E.M. Forster’s MAURICE ☆☆☆☆☆
Having recently seen the wonderful BFI restored 1987 film of Maurice it seemed to me an impossible mission to view this as a play considering the time span and many different scenes and locations.
How wrong – this is a stunning, inventive production, David Shields has created a very innovative set to suggest all the various locations and proved that a small space can achieve a cinematic feel, a feat of choreography by the small cast to change scenes, props etc, a glorious soundscape by David Bahanovic / Andy Hill, evocative lighting by Jack Weir, brilliantly, delicately directed by the original film Maurice and world renowned actor James Wilby and I believe his first stage direction and certainly not his last after the success of this production.
A total triumph of a production in fact.
The action flowed so seamlessly through the many scenes and gathered a tremendously romantic conclusion in the second act.
For those not familiar with the book by E.M.Forster or the film this is a short synopsis:
The opening in the 1900’s is set on a beach with Maurice about to leave school and has a ’goodbye lesson’ in the facts of life from a school master it then moves fast forward to Cambridge, where he becomes friends with Clive Durham. Eventually Clive confesses his love for Maurice, who soon realizes he is a homosexual when reciprocates Clive’s feelings. The two embark on an intense but chaste affair to avoid tarnishing Clive’s reputation, but eventually the relationship ends, and Clive marries Anne. However when Maurice is invited to visit Clive, he drawn toward his friend’s servant, Alec Scudder.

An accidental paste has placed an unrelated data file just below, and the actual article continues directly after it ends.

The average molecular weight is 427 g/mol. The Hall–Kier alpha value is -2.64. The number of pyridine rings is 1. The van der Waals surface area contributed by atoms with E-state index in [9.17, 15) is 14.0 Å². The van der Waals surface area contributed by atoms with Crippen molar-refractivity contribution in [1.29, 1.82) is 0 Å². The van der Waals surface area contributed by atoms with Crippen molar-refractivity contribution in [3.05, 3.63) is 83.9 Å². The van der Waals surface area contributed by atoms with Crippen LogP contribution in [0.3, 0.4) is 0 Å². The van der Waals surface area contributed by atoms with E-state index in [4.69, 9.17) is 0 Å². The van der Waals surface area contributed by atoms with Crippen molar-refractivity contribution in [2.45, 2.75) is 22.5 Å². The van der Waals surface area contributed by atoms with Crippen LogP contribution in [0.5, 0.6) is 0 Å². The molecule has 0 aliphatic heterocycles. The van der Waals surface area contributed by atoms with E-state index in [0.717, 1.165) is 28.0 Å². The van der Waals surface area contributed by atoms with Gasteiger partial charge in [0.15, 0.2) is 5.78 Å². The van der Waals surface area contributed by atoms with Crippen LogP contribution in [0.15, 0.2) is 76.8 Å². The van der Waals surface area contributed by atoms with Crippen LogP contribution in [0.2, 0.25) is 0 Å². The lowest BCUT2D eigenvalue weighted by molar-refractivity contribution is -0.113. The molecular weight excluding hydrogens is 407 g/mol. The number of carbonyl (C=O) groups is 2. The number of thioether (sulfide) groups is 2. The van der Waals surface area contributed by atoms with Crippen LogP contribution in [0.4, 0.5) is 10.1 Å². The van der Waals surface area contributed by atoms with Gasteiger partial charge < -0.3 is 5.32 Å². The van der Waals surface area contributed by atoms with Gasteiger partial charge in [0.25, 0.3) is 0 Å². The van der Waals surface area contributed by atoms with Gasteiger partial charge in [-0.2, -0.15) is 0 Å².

There are three actors that are outstanding in this production and will be a prominent force in the future, Tom Joyner as Maurice Hall is an exceptional actor having to convey so many emotions from childhood to adulthood and is virtually onstage throughout – a tour de force of a performance, sadly no programme notes, only that he graduated in the summer of this year from Drama school.
Max Keeble another young actor, excellent in his portrayal of Clive Durham again conveying varying emotions to good effect and Leo Turner as the sexually dynamic Alec Scudder, glimpsed in Act one and comes into his own in Act 2 with the seduction of Maurice. He is an actor who is very photogenic and with such strong presence that one feels will be a revelation on the big screen when it happens – very Jon Snow for those of you who are Game of Thrones fans!
The remaining five actors making up the cast and some playing several roles are all exceptional – a truly well rehearsed, choreographed ensemble. In Act 1 there is a school friend of Clive, Risley played by Tom Elliot Reade who as mentioned when not on stage in his role is used as a scene/prop assistant and subtly has long lingering looks at Maurice as he passes – this was very effective in setting a certain tone of longing early on in the play.
We urge everyone to take the opportunity to go to the new premises of Above the Stag and experience this great production of Maurice, everything is first class down to the programme design – a production worthy of a transfer to the West End!
Directed by James Wilby, star of the 1987 film
Adapted by Roger Parsley and Andy Graham
Designer: David Shields
Lighting Designer: Jack Weir
Casting: Harry Blumenau for Debbie O’Brien Casting
Producer – Peter Bull for Above The Stag Theatre
12 September – 21 October 2018.
Review : Peter Harrington
Peter Harrington, Contributing Editor, is the retired Senior Designer for a leading fashion house which will remain nameless. He’s an avid connoisseur for the finer things in life particularly in all branches of the Arts. Once a habitué of Tangier, he now resides at the wrong end of Kings Road in London with his husband Alessandro and their precious pug Samba.
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